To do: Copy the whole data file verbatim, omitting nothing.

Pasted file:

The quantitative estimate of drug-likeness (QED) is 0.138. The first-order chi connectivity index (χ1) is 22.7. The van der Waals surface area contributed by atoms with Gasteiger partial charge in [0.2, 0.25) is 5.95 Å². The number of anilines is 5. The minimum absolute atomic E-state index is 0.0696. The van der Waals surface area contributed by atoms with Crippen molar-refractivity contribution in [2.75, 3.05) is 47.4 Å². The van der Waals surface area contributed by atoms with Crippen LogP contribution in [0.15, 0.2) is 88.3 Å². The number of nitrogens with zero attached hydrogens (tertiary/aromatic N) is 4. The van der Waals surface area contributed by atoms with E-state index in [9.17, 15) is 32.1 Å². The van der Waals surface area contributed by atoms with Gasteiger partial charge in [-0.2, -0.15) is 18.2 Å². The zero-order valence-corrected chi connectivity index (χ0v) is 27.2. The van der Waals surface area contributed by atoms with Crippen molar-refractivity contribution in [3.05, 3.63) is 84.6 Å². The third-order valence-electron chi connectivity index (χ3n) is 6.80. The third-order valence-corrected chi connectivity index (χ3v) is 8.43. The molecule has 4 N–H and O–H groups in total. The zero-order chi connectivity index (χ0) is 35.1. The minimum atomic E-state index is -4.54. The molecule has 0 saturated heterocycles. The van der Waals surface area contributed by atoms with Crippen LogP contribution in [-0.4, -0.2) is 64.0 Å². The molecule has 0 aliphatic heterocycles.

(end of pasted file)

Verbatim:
The quantitative estimate of drug-likeness (QED) is 0.138. The first-order chi connectivity index (χ1) is 22.7. The van der Waals surface area contributed by atoms with Gasteiger partial charge in [0.2, 0.25) is 5.95 Å². The number of anilines is 5. The minimum absolute atomic E-state index is 0.0696. The van der Waals surface area contributed by atoms with Crippen molar-refractivity contribution in [2.75, 3.05) is 47.4 Å². The van der Waals surface area contributed by atoms with Crippen LogP contribution in [0.15, 0.2) is 88.3 Å². The number of nitrogens with zero attached hydrogens (tertiary/aromatic N) is 4. The van der Waals surface area contributed by atoms with E-state index in [9.17, 15) is 32.1 Å². The van der Waals surface area contributed by atoms with Gasteiger partial charge in [-0.2, -0.15) is 18.2 Å². The zero-order valence-corrected chi connectivity index (χ0v) is 27.2. The van der Waals surface area contributed by atoms with Crippen molar-refractivity contribution in [3.05, 3.63) is 84.6 Å². The third-order valence-electron chi connectivity index (χ3n) is 6.80. The third-order valence-corrected chi connectivity index (χ3v) is 8.43. The molecule has 4 N–H and O–H groups in total. The zero-order chi connectivity index (χ0) is 35.1. The minimum atomic E-state index is -4.54. The molecule has 0 saturated heterocycles. The van der Waals surface area contributed by atoms with Crippen LogP contribution in [-0.4, -0.2) is 64.0 Å². The molecule has 0 aliphatic heterocycles.